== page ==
Pershing Field and the adjacent reservoir constitute one of the largest "green spaces" in the county. There are many municipal parks and plazas, some of which were developed as "city squares" during the 19th century. Liberty State Park, the county's largest, is sited on land that had once been part of a vast oyster bed, was landfilled for industrial, rail, and maritime uses, and was reclaimed in the 1970s. Two promenades are being developed, the Hudson River Waterfront Walkway and Hackensack RiverWalk. There are also wetlands preservation areas in the Meadowlands, most of which do not encourage public access.

At the time of European contact in the 17th century, Hudson County was the territory the Lenape or Lenni-Lenape, namely the bands (or family groups) known as the Hackensack, the Tappan, the Raritan, and the Manhattan. They were a seasonally migrational people who practiced small-scale agriculture (companion planting) augmented by hunting and gathering which likely, given the topography of the area, included much (shell)fishing and trapping. These groups had early and frequent contact with the by Europeans, with whom they engaged in trade. Their Algonquian language can still be inferred in many local place names such as Communipaw, Hackensack, Hoboken, Weehawken, and Secaucus.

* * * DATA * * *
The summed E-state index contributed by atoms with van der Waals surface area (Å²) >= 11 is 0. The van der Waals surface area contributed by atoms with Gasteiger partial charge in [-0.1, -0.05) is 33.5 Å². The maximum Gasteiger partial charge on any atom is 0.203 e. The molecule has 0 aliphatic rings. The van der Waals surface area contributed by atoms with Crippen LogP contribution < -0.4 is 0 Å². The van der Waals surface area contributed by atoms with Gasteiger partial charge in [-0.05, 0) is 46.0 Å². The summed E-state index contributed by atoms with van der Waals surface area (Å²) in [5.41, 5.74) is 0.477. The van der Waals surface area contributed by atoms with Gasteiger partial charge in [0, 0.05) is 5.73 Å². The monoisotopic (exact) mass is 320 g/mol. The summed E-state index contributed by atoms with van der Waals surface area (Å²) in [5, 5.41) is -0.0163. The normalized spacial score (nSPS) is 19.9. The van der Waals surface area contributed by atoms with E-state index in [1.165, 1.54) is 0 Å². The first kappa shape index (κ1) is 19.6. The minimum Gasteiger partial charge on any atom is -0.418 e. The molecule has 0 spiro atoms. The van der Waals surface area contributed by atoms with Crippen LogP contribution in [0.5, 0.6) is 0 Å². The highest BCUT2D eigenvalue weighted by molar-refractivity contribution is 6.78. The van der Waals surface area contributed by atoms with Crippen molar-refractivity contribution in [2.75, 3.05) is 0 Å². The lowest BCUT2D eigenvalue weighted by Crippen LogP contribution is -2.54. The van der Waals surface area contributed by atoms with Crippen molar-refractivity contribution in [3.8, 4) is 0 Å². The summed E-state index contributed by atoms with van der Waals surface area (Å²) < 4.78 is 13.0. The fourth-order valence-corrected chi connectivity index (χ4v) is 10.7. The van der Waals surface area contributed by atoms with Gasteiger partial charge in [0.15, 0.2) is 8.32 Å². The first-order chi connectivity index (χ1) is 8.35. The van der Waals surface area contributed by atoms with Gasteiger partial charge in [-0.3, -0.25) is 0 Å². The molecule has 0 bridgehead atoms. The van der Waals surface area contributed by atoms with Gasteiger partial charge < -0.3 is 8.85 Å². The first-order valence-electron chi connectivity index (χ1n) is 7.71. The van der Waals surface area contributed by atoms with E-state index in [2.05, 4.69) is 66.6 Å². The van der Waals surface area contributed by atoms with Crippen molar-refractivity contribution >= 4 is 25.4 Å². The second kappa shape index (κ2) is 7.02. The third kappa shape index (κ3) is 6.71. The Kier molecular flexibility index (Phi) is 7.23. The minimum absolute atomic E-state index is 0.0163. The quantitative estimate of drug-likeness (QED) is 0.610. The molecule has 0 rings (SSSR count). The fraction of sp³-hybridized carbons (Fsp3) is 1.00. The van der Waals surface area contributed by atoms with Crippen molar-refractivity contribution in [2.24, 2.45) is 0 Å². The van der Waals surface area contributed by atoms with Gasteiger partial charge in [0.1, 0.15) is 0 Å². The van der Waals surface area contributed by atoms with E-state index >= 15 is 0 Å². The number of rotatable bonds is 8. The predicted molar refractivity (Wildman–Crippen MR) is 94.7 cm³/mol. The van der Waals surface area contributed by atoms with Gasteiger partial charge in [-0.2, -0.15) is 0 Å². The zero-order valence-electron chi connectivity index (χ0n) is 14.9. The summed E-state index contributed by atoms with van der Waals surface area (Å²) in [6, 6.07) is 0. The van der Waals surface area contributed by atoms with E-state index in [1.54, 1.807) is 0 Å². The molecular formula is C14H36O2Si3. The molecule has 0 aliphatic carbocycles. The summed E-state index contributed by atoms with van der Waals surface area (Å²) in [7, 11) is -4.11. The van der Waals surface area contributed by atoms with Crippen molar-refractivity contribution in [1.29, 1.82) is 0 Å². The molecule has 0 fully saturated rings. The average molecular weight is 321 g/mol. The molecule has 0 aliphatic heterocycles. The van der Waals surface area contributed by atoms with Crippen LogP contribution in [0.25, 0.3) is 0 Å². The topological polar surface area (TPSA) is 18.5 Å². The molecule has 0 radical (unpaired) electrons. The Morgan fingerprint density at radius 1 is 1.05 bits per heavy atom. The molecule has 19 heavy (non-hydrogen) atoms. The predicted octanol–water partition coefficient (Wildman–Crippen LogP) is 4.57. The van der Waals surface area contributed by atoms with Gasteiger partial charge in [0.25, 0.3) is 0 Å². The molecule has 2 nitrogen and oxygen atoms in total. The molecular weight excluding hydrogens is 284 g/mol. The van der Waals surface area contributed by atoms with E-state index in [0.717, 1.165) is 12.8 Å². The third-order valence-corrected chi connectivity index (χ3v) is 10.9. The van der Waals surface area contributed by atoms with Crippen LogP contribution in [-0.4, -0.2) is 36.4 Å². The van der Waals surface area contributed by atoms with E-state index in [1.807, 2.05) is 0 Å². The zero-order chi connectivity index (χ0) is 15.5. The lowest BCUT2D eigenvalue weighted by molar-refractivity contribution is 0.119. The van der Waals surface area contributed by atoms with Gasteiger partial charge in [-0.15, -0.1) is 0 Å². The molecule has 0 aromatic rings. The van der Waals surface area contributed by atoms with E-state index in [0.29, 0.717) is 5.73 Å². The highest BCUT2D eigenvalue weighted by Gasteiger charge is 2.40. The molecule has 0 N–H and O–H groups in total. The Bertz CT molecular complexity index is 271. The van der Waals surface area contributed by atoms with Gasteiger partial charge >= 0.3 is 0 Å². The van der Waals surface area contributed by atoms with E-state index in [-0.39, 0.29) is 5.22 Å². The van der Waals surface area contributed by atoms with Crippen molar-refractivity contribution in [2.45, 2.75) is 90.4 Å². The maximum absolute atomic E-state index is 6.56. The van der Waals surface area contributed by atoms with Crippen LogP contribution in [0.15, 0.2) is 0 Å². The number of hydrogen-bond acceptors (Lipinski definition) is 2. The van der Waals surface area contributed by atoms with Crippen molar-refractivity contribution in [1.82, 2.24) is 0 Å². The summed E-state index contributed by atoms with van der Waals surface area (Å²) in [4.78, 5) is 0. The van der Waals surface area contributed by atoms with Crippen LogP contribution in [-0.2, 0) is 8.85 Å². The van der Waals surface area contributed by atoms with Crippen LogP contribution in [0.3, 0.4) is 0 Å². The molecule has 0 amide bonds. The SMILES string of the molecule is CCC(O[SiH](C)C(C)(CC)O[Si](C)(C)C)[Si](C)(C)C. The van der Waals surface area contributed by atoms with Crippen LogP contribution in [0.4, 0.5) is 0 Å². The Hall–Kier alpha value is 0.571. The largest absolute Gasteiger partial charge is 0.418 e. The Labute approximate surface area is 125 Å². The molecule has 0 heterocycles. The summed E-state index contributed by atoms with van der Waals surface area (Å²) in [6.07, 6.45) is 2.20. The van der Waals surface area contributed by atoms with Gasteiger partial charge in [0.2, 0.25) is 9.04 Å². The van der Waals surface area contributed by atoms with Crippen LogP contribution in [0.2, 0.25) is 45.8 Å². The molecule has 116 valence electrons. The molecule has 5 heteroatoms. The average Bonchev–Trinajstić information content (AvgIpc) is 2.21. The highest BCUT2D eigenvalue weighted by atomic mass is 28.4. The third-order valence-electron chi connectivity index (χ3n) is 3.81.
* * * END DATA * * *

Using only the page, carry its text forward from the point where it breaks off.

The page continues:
Henry Hudson, for whom the county and river on which it sits is named, established a claim for the area in 1609 when anchoring his ship the Halve Maen (Half Moon) at Harsimus Cove and Weehawken Cove. The west bank of the North River (as it was called) and the cliffs, hills, and marshlands abutting and beyond it, were settled by Europeans (Dutch, Flemish, Walloon, Huguenot) from the Lowlands around the same time as New Amsterdam. In 1630, Michael Pauw received a land patent, or patroonship and purchased the land between the Hudson and Hackensack Rivers, giving it the Latin-ized form of his name, Pavonia. He failed to settle the area and was forced to return his holdings to the Dutch West India Company. Homesteads were established at Communipaw (1633), Harsumus (1634), Paulus Hook (1638) and Hoebuck (1643). Relations were tenuous with the Lenape, and eventually led to Kieft's War, which began as a slaughter by the Dutch at Pavonia and is considered to be one of the first genocides of Native Americans by Europeans. A series of raids and reprisals across the province lasted two years, and ended in an uneasy truce. Other homesteads were established at Constable Hook (1646), Awiehaken (1647), and other lands Achter Col, on the "back" side of Bergen Neck (1647). In 1658, Governor Peter Stuyvesant of New Netherland negotiated a deal with the Lenape to re-purchase the area named Bergen, "by the great rock above Wiehacken," including the whole peninsula from Sikakes south to Bergen Point/Constable Hook. In 1661, a charter was granted the new village/garrison at the site of present-day Bergen Square, establishing what is considered to be the oldest self-governing municipality in New Jersey. The Dutch finally ceded control of province to the English in 1674.